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Retirement Planning > Social Security

Social Security update: 2012 will see a COLA wash

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For most of the 45 million Americans who receive both Social Security and Medicare benefits, 2012 will be yet another year with effectively no increase in their Social Security payments. Although the government is anticipating a small cost-of-living increase next year, because of increases in Medicare Part B premiums, which are deducted from Social Security payments for those receiving both benefits, an estimated three-fourths of beneficiaries will see their COLAs eaten up by higher premiums.

[See also: 2012 COLA Wash Leaves Seniors Gassed]

On the bright side, thanks to a provision that prevents higher Part B premiums from reducing Social Security payments, most beneficiaries will not have to endure a pay cut. Still, at a time when many seniors have seen their nest eggs vanish in the stock market, their homes plummet in value and their prospects for employment dry up, the effective absence of a COLA is one more bit of bad news.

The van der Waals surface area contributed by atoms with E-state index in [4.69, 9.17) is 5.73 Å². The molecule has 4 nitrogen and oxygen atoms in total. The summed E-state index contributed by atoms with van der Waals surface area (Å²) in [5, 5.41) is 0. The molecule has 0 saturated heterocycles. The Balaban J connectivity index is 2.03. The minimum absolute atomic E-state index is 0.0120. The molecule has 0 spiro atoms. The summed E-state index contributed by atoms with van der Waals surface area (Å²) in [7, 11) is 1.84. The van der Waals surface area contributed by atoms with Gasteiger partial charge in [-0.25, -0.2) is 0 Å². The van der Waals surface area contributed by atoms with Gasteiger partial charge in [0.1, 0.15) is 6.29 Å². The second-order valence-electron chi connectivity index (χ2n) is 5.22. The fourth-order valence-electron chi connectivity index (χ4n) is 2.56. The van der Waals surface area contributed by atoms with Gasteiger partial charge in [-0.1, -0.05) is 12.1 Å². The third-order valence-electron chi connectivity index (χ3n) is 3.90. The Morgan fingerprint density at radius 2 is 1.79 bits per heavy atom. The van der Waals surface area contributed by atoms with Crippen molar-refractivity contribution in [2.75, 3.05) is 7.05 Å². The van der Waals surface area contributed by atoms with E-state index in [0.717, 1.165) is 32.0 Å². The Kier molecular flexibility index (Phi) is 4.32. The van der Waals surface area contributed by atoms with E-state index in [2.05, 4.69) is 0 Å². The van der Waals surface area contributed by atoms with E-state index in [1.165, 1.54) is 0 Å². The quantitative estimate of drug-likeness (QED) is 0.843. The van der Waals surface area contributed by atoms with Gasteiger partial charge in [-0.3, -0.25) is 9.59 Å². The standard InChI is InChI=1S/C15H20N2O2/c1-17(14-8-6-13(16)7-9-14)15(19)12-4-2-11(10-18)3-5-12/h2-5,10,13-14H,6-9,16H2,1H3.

A recent report by the Congressional Research Service revealed that the upward trend in Medicare premiums means that seniors and the disabled are left with fewer resources for other expenses. Social Security beneficiaries spend an average of 9 percent of their benefits on Part B premiums and an additional 3 percent on Part D. If Medicare inflation continues at the current rate, by 2078, beneficiaries will be spending nearly one-third of their benefits on the two premiums. For Part D beneficiaries, premium increases can result in Social Security pay cuts.

Despite the lack of a COLA for 2012, the third year in a row without an increase, seniors actually benefit from price deflation because their benefits do not follow consumer prices down but remain flat. According to Andrew Biggs, a former deputy commissioner of the Social Security Administration quoted in The Washington Post, the fact that Social Security payments are not cut during a period of deflation means that “somebody else is paying for a greater share of [beneficiaries'] health care. This will get me hate mail, obviously. But it is what it is.”


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